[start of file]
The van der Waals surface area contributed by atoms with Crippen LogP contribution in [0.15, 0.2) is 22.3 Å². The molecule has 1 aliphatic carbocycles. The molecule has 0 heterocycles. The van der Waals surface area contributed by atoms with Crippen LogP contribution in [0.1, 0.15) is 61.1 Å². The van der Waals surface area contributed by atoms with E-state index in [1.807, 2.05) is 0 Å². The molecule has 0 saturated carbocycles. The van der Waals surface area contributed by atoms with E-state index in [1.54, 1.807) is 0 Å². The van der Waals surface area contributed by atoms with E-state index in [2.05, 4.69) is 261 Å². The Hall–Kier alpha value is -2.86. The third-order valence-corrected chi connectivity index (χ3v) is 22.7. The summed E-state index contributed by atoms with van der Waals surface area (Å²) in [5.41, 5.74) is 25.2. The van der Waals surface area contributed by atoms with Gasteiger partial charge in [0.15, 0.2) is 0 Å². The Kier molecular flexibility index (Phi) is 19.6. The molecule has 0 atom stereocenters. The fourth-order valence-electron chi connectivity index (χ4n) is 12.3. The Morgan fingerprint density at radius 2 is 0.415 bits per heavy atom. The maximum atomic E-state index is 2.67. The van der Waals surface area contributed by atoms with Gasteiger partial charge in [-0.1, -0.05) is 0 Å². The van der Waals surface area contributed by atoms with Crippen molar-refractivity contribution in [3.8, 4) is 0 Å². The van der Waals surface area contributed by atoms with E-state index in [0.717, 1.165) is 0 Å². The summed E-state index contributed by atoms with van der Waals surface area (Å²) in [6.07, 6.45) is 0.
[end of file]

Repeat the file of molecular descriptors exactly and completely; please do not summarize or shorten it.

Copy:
The van der Waals surface area contributed by atoms with Crippen LogP contribution in [0.15, 0.2) is 22.3 Å². The molecule has 1 aliphatic carbocycles. The molecule has 0 heterocycles. The van der Waals surface area contributed by atoms with Crippen LogP contribution in [0.1, 0.15) is 61.1 Å². The van der Waals surface area contributed by atoms with E-state index in [1.807, 2.05) is 0 Å². The molecule has 0 saturated carbocycles. The van der Waals surface area contributed by atoms with E-state index in [1.54, 1.807) is 0 Å². The van der Waals surface area contributed by atoms with E-state index in [2.05, 4.69) is 261 Å². The Hall–Kier alpha value is -2.86. The third-order valence-corrected chi connectivity index (χ3v) is 22.7. The summed E-state index contributed by atoms with van der Waals surface area (Å²) in [5.41, 5.74) is 25.2. The van der Waals surface area contributed by atoms with Gasteiger partial charge in [0.15, 0.2) is 0 Å². The Kier molecular flexibility index (Phi) is 19.6. The molecule has 0 atom stereocenters. The fourth-order valence-electron chi connectivity index (χ4n) is 12.3. The Morgan fingerprint density at radius 2 is 0.415 bits per heavy atom. The maximum atomic E-state index is 2.67. The van der Waals surface area contributed by atoms with Gasteiger partial charge in [-0.1, -0.05) is 0 Å². The van der Waals surface area contributed by atoms with Crippen molar-refractivity contribution in [3.8, 4) is 0 Å². The van der Waals surface area contributed by atoms with E-state index in [0.717, 1.165) is 0 Å². The summed E-state index contributed by atoms with van der Waals surface area (Å²) in [6.07, 6.45) is 0.